Glen Redpath of New York City, won the 100-mile race in a time of 15:40:22. Dale Draaistra of Brantford, Ontario, was second in 17:53:27 and Ed Schmidt of Kitchener, Ontario, was third in 18:33:50. In the women’s division, Gina Dhaliwal of Mississauga, Ontario, finished first (eight overall) in 19:53:52, while Lisa Van Wolde of Innisfil, Ontario, finished second (12th overall) in 20:40:36. Iris Cooper, of Toronto, finished third (15th overall) in 21:49:21.

In the 50-mile race, Adam Hill of Orillia, Ontario, won in 6:49:44, nearly 10 minutes ahead of Corey Smith of Nottawa, Ontario, who clocked a 6:59:32. Matthew Vanpopta of Hamilton, Ontario, was third in 7:09:22. Kat Clewley of Burlington, Ontario, won the women’s race and placed sixth overall in 7:51:35. Toronto’s April Boultbee finished seventh overall—second among women—in 8:02:44, and Dawn Hamel of Coldwater, Ontario finished third (ninth overall) in 8:07:36.

Complete results, as well as results from the 25K, 10K and 100-mile relay races, can be found here.

 

Jenkins Mountain Scramble

The women’s course records went down in both the half-marathon and 10K races at the Jenkins Mountain Scramble in Paul Smiths, New York, Saturday.

The top three women took the top three spots overall in the 10K, as Wendy Parvus of Tupper Lake, New York, clocked a 43:50 and runner-up Corrine Malcom of Lake Placid, New York, finished in 44:09, both over 10 minutes faster than the previous course record. Devin McGlade of New City, New York, finished third in 50:11. Kevin Prickett of Wilmington, New York, was the first male finisher and fourth overall in 50:16, 34 seconds ahead of runner-up Joseph Korzencki of Lake Placid, who finished fifth overall in 50:50.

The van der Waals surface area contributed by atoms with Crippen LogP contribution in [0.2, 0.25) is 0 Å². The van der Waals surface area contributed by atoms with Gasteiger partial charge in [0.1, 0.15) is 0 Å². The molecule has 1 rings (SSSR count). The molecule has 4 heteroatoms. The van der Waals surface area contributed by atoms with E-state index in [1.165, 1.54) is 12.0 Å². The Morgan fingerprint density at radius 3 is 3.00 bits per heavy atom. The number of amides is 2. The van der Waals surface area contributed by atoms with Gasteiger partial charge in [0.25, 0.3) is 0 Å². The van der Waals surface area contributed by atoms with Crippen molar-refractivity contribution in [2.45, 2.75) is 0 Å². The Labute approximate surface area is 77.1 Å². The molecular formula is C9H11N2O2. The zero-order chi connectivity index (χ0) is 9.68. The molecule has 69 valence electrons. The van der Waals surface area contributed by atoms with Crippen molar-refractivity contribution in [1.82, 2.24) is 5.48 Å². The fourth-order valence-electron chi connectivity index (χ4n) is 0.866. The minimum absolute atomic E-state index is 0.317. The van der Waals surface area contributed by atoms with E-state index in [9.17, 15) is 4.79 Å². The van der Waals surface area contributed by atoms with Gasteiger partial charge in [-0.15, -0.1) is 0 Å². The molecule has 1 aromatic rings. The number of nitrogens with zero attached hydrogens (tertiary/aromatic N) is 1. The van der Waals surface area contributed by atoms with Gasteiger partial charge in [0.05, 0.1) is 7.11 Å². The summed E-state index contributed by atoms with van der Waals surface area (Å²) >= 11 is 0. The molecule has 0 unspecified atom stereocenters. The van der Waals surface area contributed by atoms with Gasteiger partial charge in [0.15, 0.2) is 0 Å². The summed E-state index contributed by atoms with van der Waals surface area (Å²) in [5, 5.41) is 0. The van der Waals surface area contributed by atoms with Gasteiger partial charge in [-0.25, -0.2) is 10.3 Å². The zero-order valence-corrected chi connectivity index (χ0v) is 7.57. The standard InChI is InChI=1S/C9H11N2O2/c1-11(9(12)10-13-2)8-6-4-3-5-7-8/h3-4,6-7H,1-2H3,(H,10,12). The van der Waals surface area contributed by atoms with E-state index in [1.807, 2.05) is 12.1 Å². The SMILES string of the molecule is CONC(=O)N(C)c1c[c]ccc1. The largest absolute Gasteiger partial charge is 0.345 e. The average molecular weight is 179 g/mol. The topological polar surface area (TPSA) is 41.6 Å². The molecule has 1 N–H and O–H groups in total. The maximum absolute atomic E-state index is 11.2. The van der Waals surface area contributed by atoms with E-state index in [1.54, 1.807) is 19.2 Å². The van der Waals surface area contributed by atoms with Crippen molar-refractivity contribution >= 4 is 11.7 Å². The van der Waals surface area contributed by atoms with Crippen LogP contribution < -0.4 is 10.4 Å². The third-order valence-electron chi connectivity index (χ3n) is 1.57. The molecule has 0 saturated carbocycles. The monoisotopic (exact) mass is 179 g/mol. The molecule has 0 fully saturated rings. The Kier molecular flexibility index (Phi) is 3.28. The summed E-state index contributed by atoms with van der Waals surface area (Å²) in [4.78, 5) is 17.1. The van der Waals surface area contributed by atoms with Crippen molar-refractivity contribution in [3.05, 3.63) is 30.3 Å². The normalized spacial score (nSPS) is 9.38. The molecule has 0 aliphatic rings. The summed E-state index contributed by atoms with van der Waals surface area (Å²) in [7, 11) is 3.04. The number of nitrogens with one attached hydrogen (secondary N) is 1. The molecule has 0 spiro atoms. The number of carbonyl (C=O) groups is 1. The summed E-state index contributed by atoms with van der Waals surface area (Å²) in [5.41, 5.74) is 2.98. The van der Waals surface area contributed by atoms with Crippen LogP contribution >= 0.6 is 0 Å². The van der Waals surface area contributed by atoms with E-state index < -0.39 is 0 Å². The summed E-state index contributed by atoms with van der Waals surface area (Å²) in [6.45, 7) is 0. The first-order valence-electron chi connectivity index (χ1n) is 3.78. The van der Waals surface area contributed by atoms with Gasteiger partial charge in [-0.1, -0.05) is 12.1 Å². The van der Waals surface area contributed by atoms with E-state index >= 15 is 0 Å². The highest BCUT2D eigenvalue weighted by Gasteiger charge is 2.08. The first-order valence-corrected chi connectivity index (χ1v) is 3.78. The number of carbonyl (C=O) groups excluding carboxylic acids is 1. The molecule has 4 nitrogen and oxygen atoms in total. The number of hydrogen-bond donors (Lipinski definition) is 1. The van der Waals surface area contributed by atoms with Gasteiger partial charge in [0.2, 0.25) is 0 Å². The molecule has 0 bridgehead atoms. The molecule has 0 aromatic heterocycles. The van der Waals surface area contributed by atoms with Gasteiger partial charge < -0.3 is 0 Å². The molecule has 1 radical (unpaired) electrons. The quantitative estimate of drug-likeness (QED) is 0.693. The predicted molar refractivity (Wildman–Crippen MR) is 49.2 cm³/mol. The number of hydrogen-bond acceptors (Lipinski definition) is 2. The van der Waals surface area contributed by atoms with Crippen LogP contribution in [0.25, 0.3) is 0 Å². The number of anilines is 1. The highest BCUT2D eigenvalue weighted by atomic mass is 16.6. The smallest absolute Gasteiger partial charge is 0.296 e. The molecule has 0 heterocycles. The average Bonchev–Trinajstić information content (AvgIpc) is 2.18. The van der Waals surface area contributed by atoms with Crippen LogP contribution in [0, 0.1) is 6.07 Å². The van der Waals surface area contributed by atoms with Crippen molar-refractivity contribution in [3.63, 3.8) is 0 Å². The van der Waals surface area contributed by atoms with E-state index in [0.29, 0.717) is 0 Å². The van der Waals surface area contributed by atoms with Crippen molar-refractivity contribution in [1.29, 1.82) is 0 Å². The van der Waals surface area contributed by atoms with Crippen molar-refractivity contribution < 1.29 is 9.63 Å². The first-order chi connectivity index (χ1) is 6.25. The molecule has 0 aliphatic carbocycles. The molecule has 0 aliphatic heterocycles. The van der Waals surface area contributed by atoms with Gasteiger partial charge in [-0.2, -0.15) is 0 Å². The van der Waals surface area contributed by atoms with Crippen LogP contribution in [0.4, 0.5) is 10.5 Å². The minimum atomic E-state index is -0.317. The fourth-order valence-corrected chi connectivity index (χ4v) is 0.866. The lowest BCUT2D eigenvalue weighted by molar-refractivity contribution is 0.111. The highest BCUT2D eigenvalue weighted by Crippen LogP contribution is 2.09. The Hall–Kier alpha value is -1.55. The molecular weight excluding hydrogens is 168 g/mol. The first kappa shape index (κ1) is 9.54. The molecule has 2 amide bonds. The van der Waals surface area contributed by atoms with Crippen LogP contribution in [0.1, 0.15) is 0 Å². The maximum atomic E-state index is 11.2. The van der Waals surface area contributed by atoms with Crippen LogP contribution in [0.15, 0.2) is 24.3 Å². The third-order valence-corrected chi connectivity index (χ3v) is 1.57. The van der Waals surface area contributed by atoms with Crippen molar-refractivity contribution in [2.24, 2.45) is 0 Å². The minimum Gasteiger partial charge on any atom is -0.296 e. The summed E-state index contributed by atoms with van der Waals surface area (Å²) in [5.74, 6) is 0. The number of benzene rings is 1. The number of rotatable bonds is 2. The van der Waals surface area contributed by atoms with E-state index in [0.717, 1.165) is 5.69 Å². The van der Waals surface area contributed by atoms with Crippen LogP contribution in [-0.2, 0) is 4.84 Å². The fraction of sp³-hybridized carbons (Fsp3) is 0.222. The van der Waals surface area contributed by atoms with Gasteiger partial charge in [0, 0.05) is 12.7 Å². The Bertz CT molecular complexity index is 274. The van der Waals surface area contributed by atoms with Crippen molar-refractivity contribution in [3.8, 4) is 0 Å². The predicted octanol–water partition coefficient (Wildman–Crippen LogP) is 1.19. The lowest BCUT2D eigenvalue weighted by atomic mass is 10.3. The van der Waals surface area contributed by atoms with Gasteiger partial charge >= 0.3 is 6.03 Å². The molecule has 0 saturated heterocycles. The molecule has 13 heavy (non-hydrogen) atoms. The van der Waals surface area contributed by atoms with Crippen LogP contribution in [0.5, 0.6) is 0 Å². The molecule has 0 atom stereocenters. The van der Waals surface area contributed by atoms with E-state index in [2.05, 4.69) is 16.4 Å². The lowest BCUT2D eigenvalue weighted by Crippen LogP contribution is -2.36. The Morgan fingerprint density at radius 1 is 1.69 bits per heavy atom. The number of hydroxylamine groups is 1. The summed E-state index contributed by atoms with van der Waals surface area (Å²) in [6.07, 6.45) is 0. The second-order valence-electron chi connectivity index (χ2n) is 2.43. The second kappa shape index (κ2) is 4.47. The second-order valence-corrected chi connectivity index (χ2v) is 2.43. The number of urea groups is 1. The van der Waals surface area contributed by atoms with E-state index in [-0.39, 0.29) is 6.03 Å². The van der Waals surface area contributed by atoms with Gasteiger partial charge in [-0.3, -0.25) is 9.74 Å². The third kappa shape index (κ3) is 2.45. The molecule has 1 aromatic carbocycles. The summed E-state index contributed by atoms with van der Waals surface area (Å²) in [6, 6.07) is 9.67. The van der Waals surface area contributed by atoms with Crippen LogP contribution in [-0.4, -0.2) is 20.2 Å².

Matthew Harrison of Lake Placid, won the half-marathon in 1:45:51, well ahead of runner-up Chris Repka of Porter Corners, New York, who finished in 1:57:56. Matt Cook of Saranac Lake, New York, was third in 2:07:01. In the women’s race, Phyllis Clookey of Plattsburgh, New York, and Amy Farell of Tupper Lake, crossed the line together in 2:14:05, good for fourth and fifth overall, besting the previous course record by over three minutes. Heidi Holderied of Saranac Lake finished third (12th overall) in 2:32:16.

Complete results can be found here.